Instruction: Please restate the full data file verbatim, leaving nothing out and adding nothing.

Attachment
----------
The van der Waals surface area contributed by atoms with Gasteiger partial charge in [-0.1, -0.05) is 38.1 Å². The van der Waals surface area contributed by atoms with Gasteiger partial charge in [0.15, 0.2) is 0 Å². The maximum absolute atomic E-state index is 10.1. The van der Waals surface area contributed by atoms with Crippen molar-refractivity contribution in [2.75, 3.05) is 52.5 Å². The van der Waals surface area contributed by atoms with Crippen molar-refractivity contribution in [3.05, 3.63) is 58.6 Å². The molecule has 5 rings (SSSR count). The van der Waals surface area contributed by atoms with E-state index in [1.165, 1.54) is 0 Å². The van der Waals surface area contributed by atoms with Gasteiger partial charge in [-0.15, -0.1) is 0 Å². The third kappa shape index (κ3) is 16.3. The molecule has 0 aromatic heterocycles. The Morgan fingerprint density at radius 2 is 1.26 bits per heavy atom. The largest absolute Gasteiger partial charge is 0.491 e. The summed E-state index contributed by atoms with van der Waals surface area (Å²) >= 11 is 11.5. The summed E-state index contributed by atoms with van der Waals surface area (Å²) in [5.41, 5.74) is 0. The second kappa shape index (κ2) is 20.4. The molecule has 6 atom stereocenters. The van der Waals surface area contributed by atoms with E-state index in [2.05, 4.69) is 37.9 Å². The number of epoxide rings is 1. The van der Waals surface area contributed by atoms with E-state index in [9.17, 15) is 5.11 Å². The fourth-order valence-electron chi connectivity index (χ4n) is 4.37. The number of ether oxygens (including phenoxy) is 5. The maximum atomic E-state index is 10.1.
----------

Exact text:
The van der Waals surface area contributed by atoms with Gasteiger partial charge in [-0.1, -0.05) is 38.1 Å². The van der Waals surface area contributed by atoms with Gasteiger partial charge in [0.15, 0.2) is 0 Å². The maximum absolute atomic E-state index is 10.1. The van der Waals surface area contributed by atoms with Crippen molar-refractivity contribution in [2.75, 3.05) is 52.5 Å². The van der Waals surface area contributed by atoms with Crippen molar-refractivity contribution in [3.05, 3.63) is 58.6 Å². The molecule has 5 rings (SSSR count). The van der Waals surface area contributed by atoms with E-state index in [1.165, 1.54) is 0 Å². The van der Waals surface area contributed by atoms with Gasteiger partial charge in [-0.15, -0.1) is 0 Å². The third kappa shape index (κ3) is 16.3. The molecule has 0 aromatic heterocycles. The Morgan fingerprint density at radius 2 is 1.26 bits per heavy atom. The largest absolute Gasteiger partial charge is 0.491 e. The summed E-state index contributed by atoms with van der Waals surface area (Å²) >= 11 is 11.5. The summed E-state index contributed by atoms with van der Waals surface area (Å²) in [5.41, 5.74) is 0. The second kappa shape index (κ2) is 20.4. The molecule has 6 atom stereocenters. The van der Waals surface area contributed by atoms with E-state index in [2.05, 4.69) is 37.9 Å². The number of epoxide rings is 1. The van der Waals surface area contributed by atoms with E-state index in [9.17, 15) is 5.11 Å². The fourth-order valence-electron chi connectivity index (χ4n) is 4.37. The number of ether oxygens (including phenoxy) is 5. The maximum atomic E-state index is 10.1.